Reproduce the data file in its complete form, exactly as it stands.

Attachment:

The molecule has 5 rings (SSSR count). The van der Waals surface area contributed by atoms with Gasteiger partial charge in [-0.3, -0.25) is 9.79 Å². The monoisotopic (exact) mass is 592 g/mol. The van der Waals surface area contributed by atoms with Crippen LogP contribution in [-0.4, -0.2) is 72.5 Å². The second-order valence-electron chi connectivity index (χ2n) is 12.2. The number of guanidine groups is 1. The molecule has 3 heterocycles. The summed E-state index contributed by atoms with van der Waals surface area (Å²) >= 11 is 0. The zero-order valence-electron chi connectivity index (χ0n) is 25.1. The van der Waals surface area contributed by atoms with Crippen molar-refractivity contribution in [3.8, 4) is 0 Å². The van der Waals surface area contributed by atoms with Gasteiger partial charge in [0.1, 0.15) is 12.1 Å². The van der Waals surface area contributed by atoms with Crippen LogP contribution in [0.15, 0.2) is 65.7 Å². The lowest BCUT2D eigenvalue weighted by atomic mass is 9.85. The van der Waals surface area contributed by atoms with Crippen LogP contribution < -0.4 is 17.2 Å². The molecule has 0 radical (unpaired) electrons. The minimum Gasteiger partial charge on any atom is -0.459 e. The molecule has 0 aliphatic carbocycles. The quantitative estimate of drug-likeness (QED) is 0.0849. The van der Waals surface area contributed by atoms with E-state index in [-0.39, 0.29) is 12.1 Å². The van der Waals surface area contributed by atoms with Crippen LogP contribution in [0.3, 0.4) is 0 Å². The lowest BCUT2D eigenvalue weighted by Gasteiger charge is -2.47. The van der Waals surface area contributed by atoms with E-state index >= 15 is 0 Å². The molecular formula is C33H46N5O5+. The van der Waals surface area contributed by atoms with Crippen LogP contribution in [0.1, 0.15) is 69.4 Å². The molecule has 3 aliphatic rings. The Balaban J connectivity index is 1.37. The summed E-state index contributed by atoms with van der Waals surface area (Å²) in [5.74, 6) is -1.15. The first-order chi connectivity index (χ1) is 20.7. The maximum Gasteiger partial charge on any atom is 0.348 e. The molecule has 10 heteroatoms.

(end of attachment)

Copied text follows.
The molecule has 5 rings (SSSR count). The van der Waals surface area contributed by atoms with Gasteiger partial charge in [-0.3, -0.25) is 9.79 Å². The monoisotopic (exact) mass is 592 g/mol. The van der Waals surface area contributed by atoms with Crippen LogP contribution in [-0.4, -0.2) is 72.5 Å². The second-order valence-electron chi connectivity index (χ2n) is 12.2. The number of guanidine groups is 1. The molecule has 3 heterocycles. The summed E-state index contributed by atoms with van der Waals surface area (Å²) >= 11 is 0. The zero-order valence-electron chi connectivity index (χ0n) is 25.1. The van der Waals surface area contributed by atoms with Crippen molar-refractivity contribution in [3.8, 4) is 0 Å². The van der Waals surface area contributed by atoms with Gasteiger partial charge in [0.1, 0.15) is 12.1 Å². The van der Waals surface area contributed by atoms with Crippen LogP contribution in [0.15, 0.2) is 65.7 Å². The lowest BCUT2D eigenvalue weighted by atomic mass is 9.85. The van der Waals surface area contributed by atoms with Crippen LogP contribution < -0.4 is 17.2 Å². The molecule has 0 radical (unpaired) electrons. The minimum Gasteiger partial charge on any atom is -0.459 e. The molecule has 0 aliphatic carbocycles. The quantitative estimate of drug-likeness (QED) is 0.0849. The van der Waals surface area contributed by atoms with E-state index in [-0.39, 0.29) is 12.1 Å². The van der Waals surface area contributed by atoms with Crippen LogP contribution in [0.3, 0.4) is 0 Å². The lowest BCUT2D eigenvalue weighted by Gasteiger charge is -2.47. The van der Waals surface area contributed by atoms with E-state index >= 15 is 0 Å². The molecular formula is C33H46N5O5+. The van der Waals surface area contributed by atoms with Crippen LogP contribution in [0.1, 0.15) is 69.4 Å². The molecule has 3 aliphatic rings. The Balaban J connectivity index is 1.37. The summed E-state index contributed by atoms with van der Waals surface area (Å²) in [5.74, 6) is -1.15. The first-order chi connectivity index (χ1) is 20.7. The maximum Gasteiger partial charge on any atom is 0.348 e. The molecule has 10 heteroatoms.